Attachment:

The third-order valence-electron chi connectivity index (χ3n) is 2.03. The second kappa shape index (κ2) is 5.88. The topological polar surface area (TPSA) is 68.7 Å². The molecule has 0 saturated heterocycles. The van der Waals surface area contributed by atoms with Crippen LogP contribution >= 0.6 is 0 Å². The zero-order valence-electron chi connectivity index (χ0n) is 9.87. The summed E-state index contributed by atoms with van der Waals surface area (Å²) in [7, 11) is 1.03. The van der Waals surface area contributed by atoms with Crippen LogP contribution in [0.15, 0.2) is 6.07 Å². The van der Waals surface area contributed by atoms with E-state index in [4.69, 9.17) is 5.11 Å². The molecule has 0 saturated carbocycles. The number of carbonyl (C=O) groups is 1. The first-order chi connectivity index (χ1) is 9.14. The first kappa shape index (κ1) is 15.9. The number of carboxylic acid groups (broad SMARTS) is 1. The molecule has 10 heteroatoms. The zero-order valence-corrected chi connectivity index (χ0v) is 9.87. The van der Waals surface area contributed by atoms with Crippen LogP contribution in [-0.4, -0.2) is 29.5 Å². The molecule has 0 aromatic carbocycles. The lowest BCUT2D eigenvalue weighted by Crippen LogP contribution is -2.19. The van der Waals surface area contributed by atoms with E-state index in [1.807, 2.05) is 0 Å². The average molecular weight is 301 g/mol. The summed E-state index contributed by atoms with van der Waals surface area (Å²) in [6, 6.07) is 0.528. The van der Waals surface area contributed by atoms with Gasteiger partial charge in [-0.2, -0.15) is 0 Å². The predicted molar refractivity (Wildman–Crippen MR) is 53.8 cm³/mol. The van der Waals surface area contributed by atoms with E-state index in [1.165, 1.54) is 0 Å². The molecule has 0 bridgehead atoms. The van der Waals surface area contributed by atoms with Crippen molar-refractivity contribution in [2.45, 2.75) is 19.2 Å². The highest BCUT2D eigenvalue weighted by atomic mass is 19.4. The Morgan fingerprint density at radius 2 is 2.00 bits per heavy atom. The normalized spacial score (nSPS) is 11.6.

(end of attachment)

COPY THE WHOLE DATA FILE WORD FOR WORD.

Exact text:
The third-order valence-electron chi connectivity index (χ3n) is 2.03. The second kappa shape index (κ2) is 5.88. The topological polar surface area (TPSA) is 68.7 Å². The molecule has 0 saturated heterocycles. The van der Waals surface area contributed by atoms with Crippen LogP contribution >= 0.6 is 0 Å². The zero-order valence-electron chi connectivity index (χ0n) is 9.87. The summed E-state index contributed by atoms with van der Waals surface area (Å²) in [7, 11) is 1.03. The van der Waals surface area contributed by atoms with Crippen LogP contribution in [0.15, 0.2) is 6.07 Å². The van der Waals surface area contributed by atoms with E-state index in [4.69, 9.17) is 5.11 Å². The molecule has 0 saturated carbocycles. The number of carbonyl (C=O) groups is 1. The first-order chi connectivity index (χ1) is 9.14. The first kappa shape index (κ1) is 15.9. The number of carboxylic acid groups (broad SMARTS) is 1. The molecule has 10 heteroatoms. The zero-order valence-corrected chi connectivity index (χ0v) is 9.87. The van der Waals surface area contributed by atoms with Crippen LogP contribution in [-0.4, -0.2) is 29.5 Å². The molecule has 0 aromatic carbocycles. The lowest BCUT2D eigenvalue weighted by Crippen LogP contribution is -2.19. The van der Waals surface area contributed by atoms with E-state index in [1.807, 2.05) is 0 Å². The average molecular weight is 301 g/mol. The summed E-state index contributed by atoms with van der Waals surface area (Å²) in [6, 6.07) is 0.528. The van der Waals surface area contributed by atoms with Gasteiger partial charge in [-0.2, -0.15) is 0 Å². The predicted molar refractivity (Wildman–Crippen MR) is 53.8 cm³/mol. The van der Waals surface area contributed by atoms with E-state index in [1.165, 1.54) is 0 Å². The molecule has 0 bridgehead atoms. The van der Waals surface area contributed by atoms with Crippen molar-refractivity contribution in [2.45, 2.75) is 19.2 Å². The highest BCUT2D eigenvalue weighted by atomic mass is 19.4. The Morgan fingerprint density at radius 2 is 2.00 bits per heavy atom. The normalized spacial score (nSPS) is 11.6.